Book Clubs: Which is the Best One To Join?
Most of us have heard of Richard & Judy’s Book Club, made popular on their Channel Five evening TV programmes whilst it was showing. But since its appearance it has spawned many others, in national newspapers and online, with subjects covering academia to childrens books. So if you ever fancied joining one but were daunted by the prospect of where to start, we have shifted through the majority of them to find the best online book clubs and show you what they are offering. Whether you just want to browse and get a feel of a story, discover new authors or read along with fellow book enthusiasts, there is something for everyone. So let’s get started with children’s book clubs.
And speaking of Richard Madeley and Judy Finnigan, in late May of this year they launched the second of their Children’s Book Clubs. The Children’s Book Club is once again made up of three categories which includes- Read Together, Read Yourself and Fluent Reader, and aims to help parents choose great books which children will love. Each category has six books to choose from so you are bound to find one your child will love reading. Visit www.richardandjudy.co.uk to see what books they are recommending this summer.
For the older readers amongst us, check out The Guardian newspaper. It has an online book club which is complimented with a weekly column that is hosted by John Mullan, professor of English at University College London. The Guardian’s book club examines a book a month and has a live Q&A session with the author. Mullan’s first three columns will discuss the book in question; his final column consists of a selection of your comments from the live event and the blog. To be the first to find out about forthcoming events go towww.guardian.co.uk/books/series/bookclub.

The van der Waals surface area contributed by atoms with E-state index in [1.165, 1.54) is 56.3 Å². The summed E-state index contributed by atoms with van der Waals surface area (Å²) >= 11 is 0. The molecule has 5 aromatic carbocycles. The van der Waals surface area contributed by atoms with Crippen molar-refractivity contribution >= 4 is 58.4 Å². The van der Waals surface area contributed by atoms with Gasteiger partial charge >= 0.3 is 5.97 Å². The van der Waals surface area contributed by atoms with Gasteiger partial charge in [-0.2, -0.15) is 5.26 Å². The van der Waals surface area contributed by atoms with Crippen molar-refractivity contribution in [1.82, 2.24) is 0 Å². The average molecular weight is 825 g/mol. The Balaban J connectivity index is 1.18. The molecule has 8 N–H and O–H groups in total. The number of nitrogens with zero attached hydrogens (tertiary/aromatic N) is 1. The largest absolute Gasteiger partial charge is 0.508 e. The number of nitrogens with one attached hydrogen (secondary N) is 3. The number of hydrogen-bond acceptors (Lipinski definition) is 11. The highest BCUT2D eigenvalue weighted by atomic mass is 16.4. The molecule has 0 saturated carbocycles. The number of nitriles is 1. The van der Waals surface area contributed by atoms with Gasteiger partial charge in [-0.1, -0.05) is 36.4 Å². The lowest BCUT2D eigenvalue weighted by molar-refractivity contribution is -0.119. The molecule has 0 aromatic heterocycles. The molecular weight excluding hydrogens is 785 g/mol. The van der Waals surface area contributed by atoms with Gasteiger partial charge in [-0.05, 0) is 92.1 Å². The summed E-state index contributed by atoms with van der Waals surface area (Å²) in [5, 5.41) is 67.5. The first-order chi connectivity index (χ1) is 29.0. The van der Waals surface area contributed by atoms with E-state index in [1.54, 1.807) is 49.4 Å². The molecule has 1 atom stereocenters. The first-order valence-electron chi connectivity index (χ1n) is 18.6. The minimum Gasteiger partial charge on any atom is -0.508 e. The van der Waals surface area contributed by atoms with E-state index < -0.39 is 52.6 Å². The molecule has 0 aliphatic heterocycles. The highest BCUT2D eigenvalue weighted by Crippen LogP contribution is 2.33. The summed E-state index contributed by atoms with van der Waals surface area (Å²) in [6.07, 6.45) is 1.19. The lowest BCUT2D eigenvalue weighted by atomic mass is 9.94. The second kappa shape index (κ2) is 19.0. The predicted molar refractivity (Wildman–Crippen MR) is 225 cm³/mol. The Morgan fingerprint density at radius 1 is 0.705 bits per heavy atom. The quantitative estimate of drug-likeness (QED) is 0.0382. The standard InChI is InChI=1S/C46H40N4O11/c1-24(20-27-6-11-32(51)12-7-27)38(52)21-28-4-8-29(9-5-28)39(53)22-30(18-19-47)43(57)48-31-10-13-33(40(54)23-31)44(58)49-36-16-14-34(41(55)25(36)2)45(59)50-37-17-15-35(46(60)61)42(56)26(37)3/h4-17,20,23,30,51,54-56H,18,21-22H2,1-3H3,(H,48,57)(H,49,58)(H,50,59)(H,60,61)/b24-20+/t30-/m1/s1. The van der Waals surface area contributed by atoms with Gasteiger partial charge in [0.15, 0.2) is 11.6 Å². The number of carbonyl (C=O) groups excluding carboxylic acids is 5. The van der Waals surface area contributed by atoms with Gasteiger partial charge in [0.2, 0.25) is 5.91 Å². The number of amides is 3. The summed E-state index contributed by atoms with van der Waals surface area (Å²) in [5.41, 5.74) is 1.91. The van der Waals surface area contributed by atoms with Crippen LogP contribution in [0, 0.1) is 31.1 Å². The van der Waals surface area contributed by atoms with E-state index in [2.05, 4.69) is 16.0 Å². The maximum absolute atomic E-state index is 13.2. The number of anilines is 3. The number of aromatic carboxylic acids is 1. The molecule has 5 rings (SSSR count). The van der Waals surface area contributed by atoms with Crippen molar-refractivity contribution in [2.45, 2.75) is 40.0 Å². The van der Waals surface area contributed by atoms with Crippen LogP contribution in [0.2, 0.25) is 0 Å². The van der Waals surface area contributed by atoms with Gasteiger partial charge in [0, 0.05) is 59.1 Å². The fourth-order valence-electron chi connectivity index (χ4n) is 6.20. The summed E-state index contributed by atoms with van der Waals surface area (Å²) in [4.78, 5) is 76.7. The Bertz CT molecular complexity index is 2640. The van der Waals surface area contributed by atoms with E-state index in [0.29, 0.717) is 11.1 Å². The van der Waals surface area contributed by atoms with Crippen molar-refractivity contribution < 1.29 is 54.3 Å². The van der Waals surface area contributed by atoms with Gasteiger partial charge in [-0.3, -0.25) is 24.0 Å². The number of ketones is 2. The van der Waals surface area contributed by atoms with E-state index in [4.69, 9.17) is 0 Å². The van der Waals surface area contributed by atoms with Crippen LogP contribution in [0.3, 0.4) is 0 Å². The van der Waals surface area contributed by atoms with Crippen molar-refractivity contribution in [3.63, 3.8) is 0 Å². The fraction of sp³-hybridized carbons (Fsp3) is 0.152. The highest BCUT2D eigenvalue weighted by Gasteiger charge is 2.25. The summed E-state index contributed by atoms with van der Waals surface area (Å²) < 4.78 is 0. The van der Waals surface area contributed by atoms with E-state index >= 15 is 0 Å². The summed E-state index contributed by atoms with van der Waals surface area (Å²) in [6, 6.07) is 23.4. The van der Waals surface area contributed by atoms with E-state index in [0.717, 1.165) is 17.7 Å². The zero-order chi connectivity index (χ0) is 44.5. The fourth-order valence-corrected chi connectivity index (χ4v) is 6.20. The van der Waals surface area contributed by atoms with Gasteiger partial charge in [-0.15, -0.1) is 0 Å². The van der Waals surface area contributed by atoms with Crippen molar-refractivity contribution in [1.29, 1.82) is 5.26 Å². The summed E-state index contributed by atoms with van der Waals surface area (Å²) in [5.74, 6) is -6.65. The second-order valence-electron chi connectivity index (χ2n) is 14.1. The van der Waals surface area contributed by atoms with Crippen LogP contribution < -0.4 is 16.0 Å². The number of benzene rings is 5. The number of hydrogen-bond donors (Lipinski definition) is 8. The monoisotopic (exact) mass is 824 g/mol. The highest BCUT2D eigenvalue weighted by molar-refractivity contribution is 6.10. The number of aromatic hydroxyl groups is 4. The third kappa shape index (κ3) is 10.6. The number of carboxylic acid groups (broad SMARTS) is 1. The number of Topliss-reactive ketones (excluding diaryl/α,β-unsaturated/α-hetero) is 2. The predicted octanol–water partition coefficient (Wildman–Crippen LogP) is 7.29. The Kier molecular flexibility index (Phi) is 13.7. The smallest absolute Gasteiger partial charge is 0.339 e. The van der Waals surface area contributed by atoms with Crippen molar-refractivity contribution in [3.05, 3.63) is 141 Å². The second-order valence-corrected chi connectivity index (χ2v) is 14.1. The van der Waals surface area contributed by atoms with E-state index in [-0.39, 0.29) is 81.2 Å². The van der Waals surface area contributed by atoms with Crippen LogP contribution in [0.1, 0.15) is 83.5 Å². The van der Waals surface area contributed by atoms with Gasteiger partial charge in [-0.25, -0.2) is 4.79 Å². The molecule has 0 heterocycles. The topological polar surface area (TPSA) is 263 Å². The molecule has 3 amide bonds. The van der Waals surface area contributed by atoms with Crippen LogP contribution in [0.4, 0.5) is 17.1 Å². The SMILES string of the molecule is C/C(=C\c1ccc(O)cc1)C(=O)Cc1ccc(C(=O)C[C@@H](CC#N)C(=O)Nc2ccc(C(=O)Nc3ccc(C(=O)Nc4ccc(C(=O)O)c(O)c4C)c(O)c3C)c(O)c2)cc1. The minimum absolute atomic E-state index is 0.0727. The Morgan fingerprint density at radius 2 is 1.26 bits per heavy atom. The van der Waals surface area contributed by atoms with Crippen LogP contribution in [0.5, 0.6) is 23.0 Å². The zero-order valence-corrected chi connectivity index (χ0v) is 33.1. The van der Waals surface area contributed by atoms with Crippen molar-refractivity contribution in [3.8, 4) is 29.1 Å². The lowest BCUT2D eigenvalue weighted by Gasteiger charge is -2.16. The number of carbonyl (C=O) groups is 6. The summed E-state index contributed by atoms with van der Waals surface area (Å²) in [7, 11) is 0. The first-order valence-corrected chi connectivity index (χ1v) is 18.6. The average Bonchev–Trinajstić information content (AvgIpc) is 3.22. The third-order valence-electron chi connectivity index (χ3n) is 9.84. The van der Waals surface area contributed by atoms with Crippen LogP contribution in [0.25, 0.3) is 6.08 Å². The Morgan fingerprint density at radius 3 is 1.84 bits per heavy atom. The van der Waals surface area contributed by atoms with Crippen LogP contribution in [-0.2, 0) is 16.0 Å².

If you don’t fancy joining an actual book club but want honest opinions of books you may want to read, then may I recommend a visit to www.classicbookclub.co.uk. Here you will find down to earth reviews of the classics from contemporary fiction to older masterpieces. Instead of pondering about which book you should be reading and wondering whether Jane Austin is worth a second go after your horrible experience at school, here you can get the gist of a book in seconds. And you can write your own reviews on the books you have loved for other readers.
Finally, for ladies who don’t have time to lunch but wouldn’t mind a half an hour to spend with a good book, how about a look at The SheKnows Book Club? You can interact with other readers in the comfort of their own homes, there is a forum to chat with the authors, read special thought pieces on intriguing topics and more. You’ll feed your love of books and connect with other busy women, book lovers and authors. And there is a new selection of books every other month so you are not too over faced. For more information on how to join visit www.sheknows.com
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